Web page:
In western Peloponnese, in the beautiful valley of the Alpheios river, lies the most celebrated sanctuary of ancient Greece. Dedicated to Zeus, the father of the gods, it sprawls over the southwest foot of Mount Kronios, at the confluence of the Alpheios and the Kladeos rivers, in a lush, green landscape. Although secluded near the west coast of the Peloponnese, Olympia became the most important religious and athletic centre in Greece. Its fame rests upon the Olympic Games, the greatest national festival and a highly prestigious one world-wide, which was held every four years to honour Zeus. The origin of the cult and of the festival went back many centuries. Local myths concerning the famous Pelops, the first ruler of the region, and the river Alpheios, betray the close ties between the sanctuary and both the East and West.
The earliest finds in Olympia are located on the southern foot of Mount Kronios, where the first sanctuaries and prehistoric cults were established. A large number of pottery sherds of the Final Neolithic period (fourth millennium BC) were found on the north bank of the stadium. Traces of occupation of the three periods of the Bronze Age were identified in the greater area of the Altis and new museum. A great tumulus of the Early Helladic II period (2800-2300 BC) was discovered in the lower strata of the Pelopion, while several apsidal structures belong to the Early Helladic III period (2150-2000 BC).
It is traditionally believed that in approximately 1200 BC the region of Olympia was settled by Aetolians under the leadership of Oxylos, who founded the state of Elis. The first planned sanctuary dedicated to local and Pan-Hellenic deities was probably established towards the end of the Mycenaean period. The Altis, the sacred enclosure with its shady oaks, planes, pines, poplars and olive-trees, was first formed during the tenth and ninth centuries BC, when the cult of Zeus was probably established. Olympia was subsequently devoted exclusively to worship and for many centuries had no other structures except for the Altis, a walled precinct containing sacrificial altars and the tumulus of the Pelopion. The numerous votive offerings, mostly figurines, bronze cauldrons and tripods were placed outdoors, on trees and altars. The first figurines representing Zeus, the master of the sanctuary, date to the Geometric period.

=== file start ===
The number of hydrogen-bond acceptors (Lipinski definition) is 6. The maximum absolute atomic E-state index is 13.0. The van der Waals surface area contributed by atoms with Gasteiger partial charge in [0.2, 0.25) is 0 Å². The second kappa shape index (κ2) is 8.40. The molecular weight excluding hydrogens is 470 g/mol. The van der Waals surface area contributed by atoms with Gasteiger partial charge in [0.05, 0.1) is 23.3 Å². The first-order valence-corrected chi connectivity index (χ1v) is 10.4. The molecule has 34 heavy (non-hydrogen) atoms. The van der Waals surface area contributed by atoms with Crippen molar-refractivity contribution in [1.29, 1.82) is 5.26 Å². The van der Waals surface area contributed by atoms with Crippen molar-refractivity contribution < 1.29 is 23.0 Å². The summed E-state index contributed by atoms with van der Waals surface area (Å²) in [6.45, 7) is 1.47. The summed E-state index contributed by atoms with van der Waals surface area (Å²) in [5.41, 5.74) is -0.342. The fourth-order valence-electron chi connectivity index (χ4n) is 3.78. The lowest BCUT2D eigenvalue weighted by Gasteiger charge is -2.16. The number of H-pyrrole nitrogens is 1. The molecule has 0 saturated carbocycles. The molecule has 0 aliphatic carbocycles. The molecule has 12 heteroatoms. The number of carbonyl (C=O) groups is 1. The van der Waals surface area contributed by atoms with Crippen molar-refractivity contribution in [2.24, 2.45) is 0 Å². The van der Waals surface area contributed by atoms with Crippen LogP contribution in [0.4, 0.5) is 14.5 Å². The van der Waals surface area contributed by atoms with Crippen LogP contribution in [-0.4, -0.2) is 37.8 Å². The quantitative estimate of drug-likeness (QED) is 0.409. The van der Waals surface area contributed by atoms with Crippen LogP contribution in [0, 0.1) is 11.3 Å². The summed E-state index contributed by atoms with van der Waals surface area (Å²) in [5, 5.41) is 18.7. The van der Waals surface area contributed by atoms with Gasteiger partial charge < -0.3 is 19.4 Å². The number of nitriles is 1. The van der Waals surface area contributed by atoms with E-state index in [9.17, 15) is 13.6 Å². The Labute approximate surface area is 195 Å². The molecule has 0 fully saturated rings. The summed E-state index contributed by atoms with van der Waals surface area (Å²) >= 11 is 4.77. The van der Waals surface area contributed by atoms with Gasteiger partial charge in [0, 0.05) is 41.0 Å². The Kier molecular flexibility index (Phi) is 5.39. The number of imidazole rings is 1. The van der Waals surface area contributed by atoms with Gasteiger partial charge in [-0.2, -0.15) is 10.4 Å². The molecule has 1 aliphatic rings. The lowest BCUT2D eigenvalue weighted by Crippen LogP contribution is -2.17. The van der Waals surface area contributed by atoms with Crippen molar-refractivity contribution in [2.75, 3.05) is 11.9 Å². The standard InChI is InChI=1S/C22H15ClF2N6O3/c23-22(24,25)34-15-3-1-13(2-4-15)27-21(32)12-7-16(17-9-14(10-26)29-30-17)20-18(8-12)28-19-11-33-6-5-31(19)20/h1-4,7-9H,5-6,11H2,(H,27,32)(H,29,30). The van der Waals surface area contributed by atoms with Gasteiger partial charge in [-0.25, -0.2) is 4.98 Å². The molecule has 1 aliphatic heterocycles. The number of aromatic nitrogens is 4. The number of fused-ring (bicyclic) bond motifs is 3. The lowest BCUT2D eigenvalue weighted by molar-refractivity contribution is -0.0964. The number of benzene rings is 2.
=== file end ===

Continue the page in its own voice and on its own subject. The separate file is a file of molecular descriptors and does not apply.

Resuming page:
In 776 BC, Iphitos, king of Elis, Kleosthenes of Pisa and Lykourgos of Sparta reorganized the Olympic Games in honour of Zeus and instituted the sacred ekecheiria, or truce. Soon the quadrennial festival acquired a national character. The great development of the sanctuary began in the Archaic period as shown by the thousands of votive offerings - weapons, figurines, cauldrons etc - dating from this period. This is when the first monumental buildings were constructed - the temple of Hera, the Prytaneion, the Bouleuterion, the treasuries and the first stadium.
The sanctuary continued to flourish into the Classical period, when the enormous temple of Zeus (470-456 BC) and several other buildings (baths, stoas, treasuries, ancillary buildings) were erected, and the stadium moved to the east of its Archaic predecessors, outside the Altis. The countless statues and precious offerings of this period were unfortunately lost, as the sanctuary was pillaged several times in antiquity and especially under Roman rule. In the Hellenistic period the construction of lay buildings, such as the gymnasium and palaestra, continued, while in Roman times several existing buildings were refurbished and new ones built, including hot baths, luxurious mansions and an aqueduct. Many of the sanctuary's treasures were removed and used for the decoration of Roman villas.